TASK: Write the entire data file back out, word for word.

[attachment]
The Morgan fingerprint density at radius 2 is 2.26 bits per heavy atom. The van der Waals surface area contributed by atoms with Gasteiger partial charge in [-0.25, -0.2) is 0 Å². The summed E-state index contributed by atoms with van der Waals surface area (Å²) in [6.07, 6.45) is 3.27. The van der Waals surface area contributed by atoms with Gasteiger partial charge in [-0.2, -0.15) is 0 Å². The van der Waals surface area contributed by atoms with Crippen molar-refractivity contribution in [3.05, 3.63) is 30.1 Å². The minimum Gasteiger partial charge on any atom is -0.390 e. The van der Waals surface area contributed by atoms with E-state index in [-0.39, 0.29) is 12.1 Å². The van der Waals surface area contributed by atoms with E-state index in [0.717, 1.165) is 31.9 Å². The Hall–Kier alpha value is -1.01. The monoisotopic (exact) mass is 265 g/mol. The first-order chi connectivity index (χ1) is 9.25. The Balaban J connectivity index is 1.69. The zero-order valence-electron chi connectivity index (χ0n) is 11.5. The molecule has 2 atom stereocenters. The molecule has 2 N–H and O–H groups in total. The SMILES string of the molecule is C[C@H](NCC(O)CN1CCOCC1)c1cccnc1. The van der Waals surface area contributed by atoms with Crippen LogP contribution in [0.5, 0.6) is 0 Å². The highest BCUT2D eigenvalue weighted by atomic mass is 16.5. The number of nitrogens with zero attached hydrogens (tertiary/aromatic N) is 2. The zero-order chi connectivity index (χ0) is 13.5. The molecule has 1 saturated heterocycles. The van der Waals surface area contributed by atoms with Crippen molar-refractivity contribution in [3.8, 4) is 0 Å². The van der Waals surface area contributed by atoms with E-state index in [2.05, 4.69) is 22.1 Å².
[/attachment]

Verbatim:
The Morgan fingerprint density at radius 2 is 2.26 bits per heavy atom. The van der Waals surface area contributed by atoms with Gasteiger partial charge in [-0.25, -0.2) is 0 Å². The summed E-state index contributed by atoms with van der Waals surface area (Å²) in [6.07, 6.45) is 3.27. The van der Waals surface area contributed by atoms with Gasteiger partial charge in [-0.2, -0.15) is 0 Å². The van der Waals surface area contributed by atoms with Crippen molar-refractivity contribution in [3.05, 3.63) is 30.1 Å². The minimum Gasteiger partial charge on any atom is -0.390 e. The van der Waals surface area contributed by atoms with E-state index in [-0.39, 0.29) is 12.1 Å². The van der Waals surface area contributed by atoms with E-state index in [0.717, 1.165) is 31.9 Å². The Hall–Kier alpha value is -1.01. The monoisotopic (exact) mass is 265 g/mol. The first-order chi connectivity index (χ1) is 9.25. The Balaban J connectivity index is 1.69. The zero-order valence-electron chi connectivity index (χ0n) is 11.5. The molecule has 2 atom stereocenters. The molecule has 2 N–H and O–H groups in total. The SMILES string of the molecule is C[C@H](NCC(O)CN1CCOCC1)c1cccnc1. The van der Waals surface area contributed by atoms with Crippen LogP contribution in [0.5, 0.6) is 0 Å². The highest BCUT2D eigenvalue weighted by atomic mass is 16.5. The number of nitrogens with zero attached hydrogens (tertiary/aromatic N) is 2. The zero-order chi connectivity index (χ0) is 13.5. The molecule has 1 saturated heterocycles. The van der Waals surface area contributed by atoms with Crippen molar-refractivity contribution in [3.8, 4) is 0 Å². The van der Waals surface area contributed by atoms with E-state index in [2.05, 4.69) is 22.1 Å².